The beginning of wisdom is a definition of terms.
When “collaboration” is really code for standardization, professional development becomes nothing more than control over actions.
Just like how mandated sentences strips judgement from judges, so too does standardization deny teachers the ability to teach. Maja Wilson puts it this way:
Mandating practices in the effort to improve teaching paradoxically creates the kind of environment that undermines good teaching. [Standardization] contributes to an environment that actually stunts teachers’ ability to make good decisions in the classroom and obscures bad teaching with its illusion of uniformity.
It’s not easy to object to standardization; I know a lot of good teachers who believe consistency is a good thing…
While its true that standardization provides us with consistency, it tends to act less like a floor and more like a ceiling. In other words, standardization is attractive because it offers a kind of guarantee, but that guarantee tends to come at an alarming cost.
Seymour Papert describes with chilling accuracy just how costly the illusion of standardization really is:
It is this freedom of the teacher to decide and, indeed, the freedom of the children to decide, that is most horrifying to the bureaucrats who stand at the head of current education systems. They are worried about how to verify that the teachers are really doing their job properly, how to enforce accountability and maintain quality control. They prefer the kind of curriculum that will lay down, from day to day, from hour to hour, what the teacher should be doing, so that they can keep tabs on it. Of course, every teacher knows this is an illusion. It’s not an effective method of insuring quality. It is only a way to cover ass. Everybody can say, “I did my bit, I did my lesson plan today, I wrote it down in the book.” Nobody can be accused of not doing the job. But this really doesn’t work. What the bureaucrat can verify and measure for quality has nothing to do with getting educational results–those teachers who do good work, who get good results, do it by exercising judgment and doing things in a personal way, often undercover, sometimes even without acknowledging to themselves that they are violating the rules of the system. Of course one must grant that some people employed as teachers do not do a good job. But forcing everyone to teach by the rules does not improve the “bad teachers”– it only hobbles the good ones.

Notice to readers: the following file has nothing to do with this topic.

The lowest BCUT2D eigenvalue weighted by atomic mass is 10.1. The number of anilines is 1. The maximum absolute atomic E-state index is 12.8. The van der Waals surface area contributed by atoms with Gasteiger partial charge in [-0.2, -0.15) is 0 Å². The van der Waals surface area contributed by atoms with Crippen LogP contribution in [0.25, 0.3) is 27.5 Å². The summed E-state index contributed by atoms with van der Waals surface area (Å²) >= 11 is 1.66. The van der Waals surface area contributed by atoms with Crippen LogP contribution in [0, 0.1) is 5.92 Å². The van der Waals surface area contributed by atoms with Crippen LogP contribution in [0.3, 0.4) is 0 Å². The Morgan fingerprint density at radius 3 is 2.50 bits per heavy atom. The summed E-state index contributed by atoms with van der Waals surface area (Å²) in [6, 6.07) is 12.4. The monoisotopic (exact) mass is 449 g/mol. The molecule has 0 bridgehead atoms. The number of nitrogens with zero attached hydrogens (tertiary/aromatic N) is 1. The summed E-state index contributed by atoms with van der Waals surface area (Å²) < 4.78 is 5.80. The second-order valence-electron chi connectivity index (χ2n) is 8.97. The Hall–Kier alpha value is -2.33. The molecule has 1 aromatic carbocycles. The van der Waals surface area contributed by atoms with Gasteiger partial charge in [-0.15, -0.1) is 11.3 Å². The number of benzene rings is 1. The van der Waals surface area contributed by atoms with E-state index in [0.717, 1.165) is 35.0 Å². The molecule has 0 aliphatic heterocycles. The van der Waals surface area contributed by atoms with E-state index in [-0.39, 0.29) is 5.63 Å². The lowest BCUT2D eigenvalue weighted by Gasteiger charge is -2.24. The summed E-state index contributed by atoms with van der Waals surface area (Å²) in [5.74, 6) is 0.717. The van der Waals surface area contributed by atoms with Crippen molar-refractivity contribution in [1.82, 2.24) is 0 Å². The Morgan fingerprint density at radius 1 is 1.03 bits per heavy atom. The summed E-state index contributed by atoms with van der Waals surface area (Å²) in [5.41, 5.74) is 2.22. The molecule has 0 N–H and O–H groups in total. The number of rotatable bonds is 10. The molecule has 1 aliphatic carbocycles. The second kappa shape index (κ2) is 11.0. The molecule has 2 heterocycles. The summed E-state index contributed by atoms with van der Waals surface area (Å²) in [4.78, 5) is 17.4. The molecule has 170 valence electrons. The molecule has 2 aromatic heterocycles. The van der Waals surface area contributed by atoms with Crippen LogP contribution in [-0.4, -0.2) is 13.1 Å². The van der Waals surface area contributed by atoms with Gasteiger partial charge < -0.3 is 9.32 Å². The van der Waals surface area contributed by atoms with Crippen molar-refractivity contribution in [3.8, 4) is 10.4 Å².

If we are to achieve the kind of wisdom that Socrates spoke of, then we need to understand what standardization does and does not do. We need to understand what we are actually prescribing to when we standardize curriculum and assessment.
Children are not widgets that simply require a better regiment of assembly line workers. Children are not interchangeable cogs that would benefit from simply being treated more like their peers.
We have to stop pretending that we can meet one learners’ needs by pretending that all learners have the same needs.
We have to stop pretending that highly prescribed curriculums and standardized testing has anything to do with good teaching and real learning.
Our fixation on quantity and control is doing a massive disservice to our children.
In the context of educating children, a proper definition of terms would have us realize that standardization serves to make the shallowest forms of teaching and superficial learning appear successful.